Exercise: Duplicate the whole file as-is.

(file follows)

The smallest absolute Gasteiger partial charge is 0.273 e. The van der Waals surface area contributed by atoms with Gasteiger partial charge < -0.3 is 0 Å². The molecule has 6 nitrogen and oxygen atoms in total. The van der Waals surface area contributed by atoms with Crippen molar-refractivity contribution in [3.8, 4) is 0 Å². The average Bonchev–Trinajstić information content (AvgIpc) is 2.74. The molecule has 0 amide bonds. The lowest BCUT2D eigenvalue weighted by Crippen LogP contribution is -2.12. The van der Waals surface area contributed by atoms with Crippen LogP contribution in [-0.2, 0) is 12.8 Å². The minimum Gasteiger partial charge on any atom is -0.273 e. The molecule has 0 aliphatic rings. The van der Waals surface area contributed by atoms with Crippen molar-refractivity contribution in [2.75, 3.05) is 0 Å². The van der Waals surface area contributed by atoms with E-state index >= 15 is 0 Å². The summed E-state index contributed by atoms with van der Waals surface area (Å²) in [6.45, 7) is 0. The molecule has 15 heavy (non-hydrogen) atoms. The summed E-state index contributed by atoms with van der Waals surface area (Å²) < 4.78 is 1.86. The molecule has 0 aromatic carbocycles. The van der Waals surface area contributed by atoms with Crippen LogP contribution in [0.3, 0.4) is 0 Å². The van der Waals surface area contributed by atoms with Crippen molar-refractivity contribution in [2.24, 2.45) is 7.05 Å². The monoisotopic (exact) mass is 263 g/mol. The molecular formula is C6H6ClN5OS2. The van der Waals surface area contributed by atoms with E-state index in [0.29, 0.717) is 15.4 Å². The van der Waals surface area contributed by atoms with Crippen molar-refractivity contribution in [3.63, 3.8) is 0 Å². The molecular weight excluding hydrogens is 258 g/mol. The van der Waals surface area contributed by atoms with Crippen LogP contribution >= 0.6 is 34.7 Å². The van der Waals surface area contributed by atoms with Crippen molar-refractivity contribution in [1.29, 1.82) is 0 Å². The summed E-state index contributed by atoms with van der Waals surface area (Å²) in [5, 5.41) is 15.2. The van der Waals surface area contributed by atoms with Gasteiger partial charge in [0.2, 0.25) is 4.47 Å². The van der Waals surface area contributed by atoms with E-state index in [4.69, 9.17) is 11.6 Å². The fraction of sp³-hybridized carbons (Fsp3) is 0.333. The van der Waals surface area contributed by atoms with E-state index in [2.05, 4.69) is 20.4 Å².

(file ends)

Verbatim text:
The smallest absolute Gasteiger partial charge is 0.273 e. The van der Waals surface area contributed by atoms with Gasteiger partial charge < -0.3 is 0 Å². The molecule has 6 nitrogen and oxygen atoms in total. The van der Waals surface area contributed by atoms with Crippen molar-refractivity contribution in [3.8, 4) is 0 Å². The average Bonchev–Trinajstić information content (AvgIpc) is 2.74. The molecule has 0 amide bonds. The lowest BCUT2D eigenvalue weighted by Crippen LogP contribution is -2.12. The van der Waals surface area contributed by atoms with Crippen LogP contribution in [-0.2, 0) is 12.8 Å². The minimum Gasteiger partial charge on any atom is -0.273 e. The molecule has 0 aliphatic rings. The van der Waals surface area contributed by atoms with Crippen molar-refractivity contribution in [2.75, 3.05) is 0 Å². The van der Waals surface area contributed by atoms with E-state index >= 15 is 0 Å². The summed E-state index contributed by atoms with van der Waals surface area (Å²) in [6.45, 7) is 0. The molecule has 15 heavy (non-hydrogen) atoms. The summed E-state index contributed by atoms with van der Waals surface area (Å²) < 4.78 is 1.86. The molecule has 0 aromatic carbocycles. The van der Waals surface area contributed by atoms with Crippen LogP contribution in [0.3, 0.4) is 0 Å². The van der Waals surface area contributed by atoms with Crippen molar-refractivity contribution in [2.24, 2.45) is 7.05 Å². The monoisotopic (exact) mass is 263 g/mol. The molecular formula is C6H6ClN5OS2. The van der Waals surface area contributed by atoms with E-state index in [0.29, 0.717) is 15.4 Å². The van der Waals surface area contributed by atoms with Crippen molar-refractivity contribution in [3.63, 3.8) is 0 Å². The molecular weight excluding hydrogens is 258 g/mol. The van der Waals surface area contributed by atoms with Crippen LogP contribution >= 0.6 is 34.7 Å². The van der Waals surface area contributed by atoms with Crippen molar-refractivity contribution in [1.29, 1.82) is 0 Å². The summed E-state index contributed by atoms with van der Waals surface area (Å²) in [5, 5.41) is 15.2. The van der Waals surface area contributed by atoms with Gasteiger partial charge in [0.2, 0.25) is 4.47 Å². The van der Waals surface area contributed by atoms with E-state index in [4.69, 9.17) is 11.6 Å². The fraction of sp³-hybridized carbons (Fsp3) is 0.333. The van der Waals surface area contributed by atoms with E-state index in [2.05, 4.69) is 20.4 Å².